Blazing Saddles 40th Anniversary Edition

Featured In Issue 187, June 2014

WSR Score5
Basic Information on new release titles is posted as soon as titles are announced. Once reviewed, additional data is added to the database.
Warner Home Video
(Catalog Number):
(MPAA Rating):
(Rating Reason):
(Retail Price):
(Disc Type):
Single Side, Single Layer (BD-25)
(Widescreen Edition):
(Full Screen Edition):
(Running Time In Minutes):
(Color Type):
(Chaptered/Scene Access):
(Closed Captioned):
(Regional Coding):
Not Indicated
(Theatrical Year):
(Theatrical Release):
(Direct-To-Video Release):
(Disc Release Date):
(THX® Digitally Mastered):
Mel Brooks
(Screenplay/Written By):
(Director Of Photography):
(Production Designer):
(Visual Effects):
(Costume Designer):
(Supervising Sound Editors):
(Re-Recording Mixers):
(Executive Producers):
(Academy Awards):
(Principal Photography):
(Theatrical Aspect Ratio):
(Measured Disc Aspect Ratio):
(Disc Soundtrack):
DTS HD Lossless 5.1
(Theatrical Sound):
(Theatrical Re-Issue Soundtrack):
(DTS Bit Rate):
(Dolby Digital Bit Rate):
(Additional Languages):
(French Language):
(Spanish Language):
(Chinese Language):
(Cantonese Language):
(Mandarin Language):
(Japanese Language):
(Italian Language):
(German Language):
(Portuguese Language):

In a hilarious assault on good taste, Blazing Saddles stars Cleavon Little as an unlikely sheriff and Gene Wilder as the wacko Waco Kid fighting for land in the sleepy town of Rock Ridge. Cleavon's efforts to tame the town overflows with sight gags and something to offend almost anyone! No doubt, Brooks had loads of fun creating this politically incorrect film! (Gary Reber)

Using Warner's preferred pop-up menu system, the supplements on the Blu-ray Disc™ are the same as the HD DVD and include a Mel Brooks commentary track that runs about half the length of the film. Also included is the 30-minute Back In The Saddle documentary featuring cast and crew interviews, the Intimate Portrait: Madeline Kahn featurette originally produced for Lifetime Television, 10 minutes of additional and deleted scenes (added to some TV airings), the Black Bart (one of the movie's original titles) TV pilot from 1975, and the theatrical trailer.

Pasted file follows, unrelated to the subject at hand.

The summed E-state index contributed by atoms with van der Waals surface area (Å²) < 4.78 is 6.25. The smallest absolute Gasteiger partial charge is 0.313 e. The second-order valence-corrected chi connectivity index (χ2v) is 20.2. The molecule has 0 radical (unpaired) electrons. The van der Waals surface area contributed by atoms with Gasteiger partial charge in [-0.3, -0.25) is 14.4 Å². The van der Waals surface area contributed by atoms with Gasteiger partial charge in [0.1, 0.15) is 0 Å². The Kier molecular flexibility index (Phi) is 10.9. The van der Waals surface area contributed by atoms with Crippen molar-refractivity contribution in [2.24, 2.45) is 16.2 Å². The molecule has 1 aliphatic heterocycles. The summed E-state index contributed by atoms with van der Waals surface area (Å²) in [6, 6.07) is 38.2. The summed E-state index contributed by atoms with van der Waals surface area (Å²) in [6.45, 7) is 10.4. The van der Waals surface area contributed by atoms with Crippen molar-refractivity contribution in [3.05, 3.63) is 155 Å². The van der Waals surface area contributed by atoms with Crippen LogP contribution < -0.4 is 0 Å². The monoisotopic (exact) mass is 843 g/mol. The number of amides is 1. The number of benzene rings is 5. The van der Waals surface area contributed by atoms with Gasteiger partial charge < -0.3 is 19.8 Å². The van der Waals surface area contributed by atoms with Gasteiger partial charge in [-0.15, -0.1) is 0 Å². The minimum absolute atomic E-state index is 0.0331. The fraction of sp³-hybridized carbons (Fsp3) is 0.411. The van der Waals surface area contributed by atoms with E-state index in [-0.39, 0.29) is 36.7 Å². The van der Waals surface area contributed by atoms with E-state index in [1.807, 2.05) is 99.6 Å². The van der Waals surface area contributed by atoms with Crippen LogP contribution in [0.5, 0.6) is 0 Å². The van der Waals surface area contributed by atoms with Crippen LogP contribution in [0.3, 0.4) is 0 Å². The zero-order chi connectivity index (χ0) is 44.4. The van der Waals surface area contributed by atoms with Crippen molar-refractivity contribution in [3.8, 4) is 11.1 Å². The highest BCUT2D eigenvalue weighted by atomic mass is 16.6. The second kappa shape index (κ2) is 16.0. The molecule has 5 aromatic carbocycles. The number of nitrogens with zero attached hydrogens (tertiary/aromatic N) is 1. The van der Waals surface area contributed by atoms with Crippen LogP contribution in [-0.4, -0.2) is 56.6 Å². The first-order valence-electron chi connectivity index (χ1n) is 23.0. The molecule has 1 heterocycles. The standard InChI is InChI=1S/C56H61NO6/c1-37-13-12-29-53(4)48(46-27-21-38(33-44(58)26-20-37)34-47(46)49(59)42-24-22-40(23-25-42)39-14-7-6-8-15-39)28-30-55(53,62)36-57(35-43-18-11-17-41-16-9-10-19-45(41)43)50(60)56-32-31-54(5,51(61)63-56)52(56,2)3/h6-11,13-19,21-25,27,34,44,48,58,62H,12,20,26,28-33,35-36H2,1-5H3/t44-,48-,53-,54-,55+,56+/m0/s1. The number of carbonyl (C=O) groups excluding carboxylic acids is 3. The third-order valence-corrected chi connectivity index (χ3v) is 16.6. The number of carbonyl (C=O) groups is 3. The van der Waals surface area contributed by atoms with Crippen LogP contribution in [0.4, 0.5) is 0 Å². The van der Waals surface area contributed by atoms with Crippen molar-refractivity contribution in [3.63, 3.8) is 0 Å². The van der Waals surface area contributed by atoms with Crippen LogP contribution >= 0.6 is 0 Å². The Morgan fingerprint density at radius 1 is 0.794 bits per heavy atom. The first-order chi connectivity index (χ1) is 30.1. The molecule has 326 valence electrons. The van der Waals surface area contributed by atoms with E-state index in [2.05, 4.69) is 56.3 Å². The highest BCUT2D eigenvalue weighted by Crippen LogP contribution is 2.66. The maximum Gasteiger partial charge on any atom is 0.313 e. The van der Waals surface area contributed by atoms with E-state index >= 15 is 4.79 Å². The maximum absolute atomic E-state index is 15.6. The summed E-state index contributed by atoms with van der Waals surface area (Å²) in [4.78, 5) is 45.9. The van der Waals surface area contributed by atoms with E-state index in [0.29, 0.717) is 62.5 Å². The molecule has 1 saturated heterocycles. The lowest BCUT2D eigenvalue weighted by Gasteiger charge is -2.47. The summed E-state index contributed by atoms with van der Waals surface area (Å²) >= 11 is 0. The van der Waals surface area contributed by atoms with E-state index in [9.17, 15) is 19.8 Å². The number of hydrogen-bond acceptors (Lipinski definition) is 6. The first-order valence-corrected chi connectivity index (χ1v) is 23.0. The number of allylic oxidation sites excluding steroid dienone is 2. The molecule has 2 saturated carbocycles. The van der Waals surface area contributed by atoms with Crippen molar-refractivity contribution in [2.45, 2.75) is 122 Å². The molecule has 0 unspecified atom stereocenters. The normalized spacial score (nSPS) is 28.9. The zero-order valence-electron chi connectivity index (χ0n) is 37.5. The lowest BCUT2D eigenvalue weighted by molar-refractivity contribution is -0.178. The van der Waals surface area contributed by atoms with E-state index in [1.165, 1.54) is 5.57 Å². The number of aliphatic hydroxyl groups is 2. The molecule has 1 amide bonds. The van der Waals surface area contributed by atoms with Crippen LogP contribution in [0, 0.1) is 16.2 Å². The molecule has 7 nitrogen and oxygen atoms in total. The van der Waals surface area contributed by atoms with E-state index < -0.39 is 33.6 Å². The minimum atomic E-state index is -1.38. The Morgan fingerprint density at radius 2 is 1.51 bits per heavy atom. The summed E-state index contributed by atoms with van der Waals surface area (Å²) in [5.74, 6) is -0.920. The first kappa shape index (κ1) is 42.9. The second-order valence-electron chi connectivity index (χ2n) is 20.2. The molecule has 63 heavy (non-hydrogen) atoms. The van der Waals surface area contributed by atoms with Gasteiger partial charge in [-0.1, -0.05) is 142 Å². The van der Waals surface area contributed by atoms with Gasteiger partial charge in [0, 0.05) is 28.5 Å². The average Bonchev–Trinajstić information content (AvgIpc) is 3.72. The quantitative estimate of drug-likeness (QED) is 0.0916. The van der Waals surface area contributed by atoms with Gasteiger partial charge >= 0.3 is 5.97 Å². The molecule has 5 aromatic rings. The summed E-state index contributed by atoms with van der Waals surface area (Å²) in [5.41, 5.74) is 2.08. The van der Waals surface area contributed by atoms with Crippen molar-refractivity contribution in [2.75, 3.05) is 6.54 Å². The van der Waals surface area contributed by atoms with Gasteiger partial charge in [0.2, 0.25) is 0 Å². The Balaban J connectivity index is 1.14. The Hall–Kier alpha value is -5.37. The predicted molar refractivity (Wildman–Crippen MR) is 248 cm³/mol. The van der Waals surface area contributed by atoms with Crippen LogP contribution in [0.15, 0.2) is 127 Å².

The 40th Anniversary edition has been remastered with the AVC codec and exhibits a noticeably sharper and more detailed image than its VC-1-encoded predecessor. Differences between the VC-1-encoded 2.35:1 Blu-ray Disc picture reviewed in Issue 114 and the HD DVD's picture reviewed in Issue 110 were negligible at worst. The picture on both formats was slightly soft and there was very little film grain, which leads to assumption that some noise reduction was performed before encoding. This new edition exhibits improvements in closeups and long shots, where the additional sharpness enhances the sense of dimensionality in the western landscapes and the City of Rock Ridge. Additional sharpness also is evident during the wild finale scene when the action spills out into Burbank Studios to invade adjoining soundstages and the Warner cafeteria. The color palette is even more vibrant than the previous editions. Primaries are strong and warmly rich in hue. At an even higher average bitrate of 24.99 Mbps (vs. the previous version's 23.93), this new edition is without question the reference standard for this classic comedy. (Gary Reber)

The DTS-HD Master Audio™ 5.1-channel soundtrack has its foundation rooted in the remastered DVD release and the Dolby® Digital Plus encoding, which spreads dialogue across the front three screen channels, often directionalizing it with respect to the subject's on-screen location (with varying levels of effectiveness). Initially released in mono, this version is not offered on this release. The soundtrack was later remixed for Dolby Digital 5.1. for the 30th Anniversary DVD in 2004, and the same track was presented in Dolby Digital 5.1 on the initial Blu-ray release reviewed in Issue 114. Fidelity and dynamic range are still limited, as should be expected from the original recording's age. Surrounds are not incorporated with much frequency or effectiveness. In general, the entire mix is reminiscent of a Dolby Surround encoding, and the benefits of the DTS-HD Master Audio codec are generally only noticeable in the music (which was recorded and preserved much better than the rest of the audio, especially the Count Basie segment). The Dolby Digital 5.1-channel soundtrack was slightly less dynamic than the HD DVD's Dolby Digital Plus encoding, but both, as well as the new DTS encoding, are limited by the age of the recording. Still, the overall sonic experience is satisfying throughout. (Gary Reber)